In their quest to make four-door family sedans – generally regarded among the planet’s dullest forms of transportation – appear more thrilling, carmakers enlist a variety of techniques.

They produce racing versions of the cars, optimised for competition in touring car or stock car series. They may doll the products up in willful  stripes, paint schemes, splitters and spoilers. Such tricks rarely redeem the underlying machine.

Nissan North America, however, struck on a novel alternative for its “Ride of Your Life” advertisement campaign, which called for plain-Jane Altimas to be passed off as racing cars to unsuspecting consumers, to demonstrate what an unmolested production Altima could do on a track.

Eight bone-stock Altima sedans were transformed into fake racing cars, which were staged at an event at California’s Willow Springs International Raceway. Nissan invited consumers for rides in the cars to capture their reactions to the Altima’s on-track performance, followed by their incredulity when the cars’ façades were removed to reveal their humble, unmodified roots.

Toyota employed a similar approach for a recent commercial highlighting its Camry sedan, in which a roller-coaster-style track exaggerates the car’s handling. “Any car’s going to be fun when you make it a roller coaster,” said a dismissive Steve Rice, vice president and creative director for Zimmerman Advertising, the shop that conceived of the Nissan spot.

In contrast, for the Altima advert, the agency “wanted to take everyday people, tell them that it's a racecar, let them feel the power of the car, feel the handling, imagine themselves behind the wheel and then strip the artifice off,” Rice said.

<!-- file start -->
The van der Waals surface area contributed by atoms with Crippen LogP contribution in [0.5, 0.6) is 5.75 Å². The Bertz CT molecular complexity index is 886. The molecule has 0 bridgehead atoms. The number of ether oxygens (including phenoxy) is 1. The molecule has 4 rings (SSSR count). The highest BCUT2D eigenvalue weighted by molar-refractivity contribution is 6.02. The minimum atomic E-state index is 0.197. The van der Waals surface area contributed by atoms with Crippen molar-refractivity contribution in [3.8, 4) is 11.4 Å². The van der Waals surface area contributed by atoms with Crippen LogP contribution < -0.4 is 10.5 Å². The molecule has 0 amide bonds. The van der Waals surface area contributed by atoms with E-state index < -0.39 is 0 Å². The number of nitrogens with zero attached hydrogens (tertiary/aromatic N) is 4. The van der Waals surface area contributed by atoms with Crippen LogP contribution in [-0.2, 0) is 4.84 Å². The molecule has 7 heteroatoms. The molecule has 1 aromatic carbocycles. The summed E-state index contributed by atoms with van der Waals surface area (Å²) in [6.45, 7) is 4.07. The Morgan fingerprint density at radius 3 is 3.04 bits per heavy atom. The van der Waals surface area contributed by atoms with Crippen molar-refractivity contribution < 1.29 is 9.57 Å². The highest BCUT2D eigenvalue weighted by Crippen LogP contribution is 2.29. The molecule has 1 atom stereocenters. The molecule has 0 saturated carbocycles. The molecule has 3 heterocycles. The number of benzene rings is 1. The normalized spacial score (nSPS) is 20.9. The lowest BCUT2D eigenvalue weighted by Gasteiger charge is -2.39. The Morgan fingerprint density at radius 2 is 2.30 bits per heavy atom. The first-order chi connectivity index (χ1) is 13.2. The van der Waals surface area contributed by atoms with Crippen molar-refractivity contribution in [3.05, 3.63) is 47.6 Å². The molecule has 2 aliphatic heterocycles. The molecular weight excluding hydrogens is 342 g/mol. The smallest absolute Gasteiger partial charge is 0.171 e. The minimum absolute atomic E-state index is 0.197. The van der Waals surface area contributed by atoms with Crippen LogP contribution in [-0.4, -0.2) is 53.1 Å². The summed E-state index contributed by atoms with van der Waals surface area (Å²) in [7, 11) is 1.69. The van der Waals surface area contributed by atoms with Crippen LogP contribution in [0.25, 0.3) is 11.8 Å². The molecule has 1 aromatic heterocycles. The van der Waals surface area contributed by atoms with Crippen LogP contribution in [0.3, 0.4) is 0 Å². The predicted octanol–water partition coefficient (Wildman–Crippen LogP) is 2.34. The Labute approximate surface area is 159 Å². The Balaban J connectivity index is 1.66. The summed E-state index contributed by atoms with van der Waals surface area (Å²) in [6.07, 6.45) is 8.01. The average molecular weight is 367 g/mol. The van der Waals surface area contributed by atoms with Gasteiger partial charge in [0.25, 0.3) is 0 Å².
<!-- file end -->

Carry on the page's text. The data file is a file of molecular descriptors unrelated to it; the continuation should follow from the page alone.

To preserve the illusion, cars featured add-on ground effects bodywork, a rear spoiler and racing-spec window nets. Inside, crews added racing seat belts and mocked up a fake competition dashboard using sheet metal, plus a fake gauge panel that drew energy from the cigarette lighter.

The imposters even rolled on stock wheels and tires, so no aspect of the cars’ performance was enhanced from showroom-standard. To create the appearance of large-diameter wheels with low-profile racing tires, the team attached larger-diameter hubcaps using plastic tie wraps.

Bodywork, meanwhile, was mounted with racing-style quick-release Dzus fasteners and the fake interior panels attached with Velcro fastening tape. Non-functioning hood latches were affixed with glue. Topping off the ruse were racing-style vinyl graphics designed for easy removal after the ride. To simulate the sound of racing cars, the crew punched a hole in each car’s muffler.

The cars were prepared by Page Buckner, art director for action films such as The Amazing Spider Man, Iron Man 2 and the Transformers franchise. It took Buckner’s construction team about two weeks to prepare the fleet of eight cars, with a goal of removing all the add-ons in less than five minutes. Ultimately they could do it in less than two.

Even with the disguises in place, the subterfuge could have been spotted by a knowledgeable observer, so the production team sought to enhance the illusion with some preparation of the consumers.

“We were inspired by theme parks, where you see a video presentation while waiting for the ride,” said Mike Disser, Nissan marketing manager. “By the time you are in that ride, you believe you are going for a ride to the moon.”

The producers told the gathered consumers that the race team could spare a brief break in their testing activities to provide the rides, and whisked attendees to the pit lane just as the “race” machines entered.

As Disser recalled, the weather was dry, the cars were baking-hot inside and the smell of cooked brakes and tires hung in the air, while the drivers revved their Altimas’ engines.

The illusion came off perfectly, with participants thrilling to their two-lap rides. “Some of the people were scared, but when we asked if they wanted to go again, they were excited to go,” said Disser.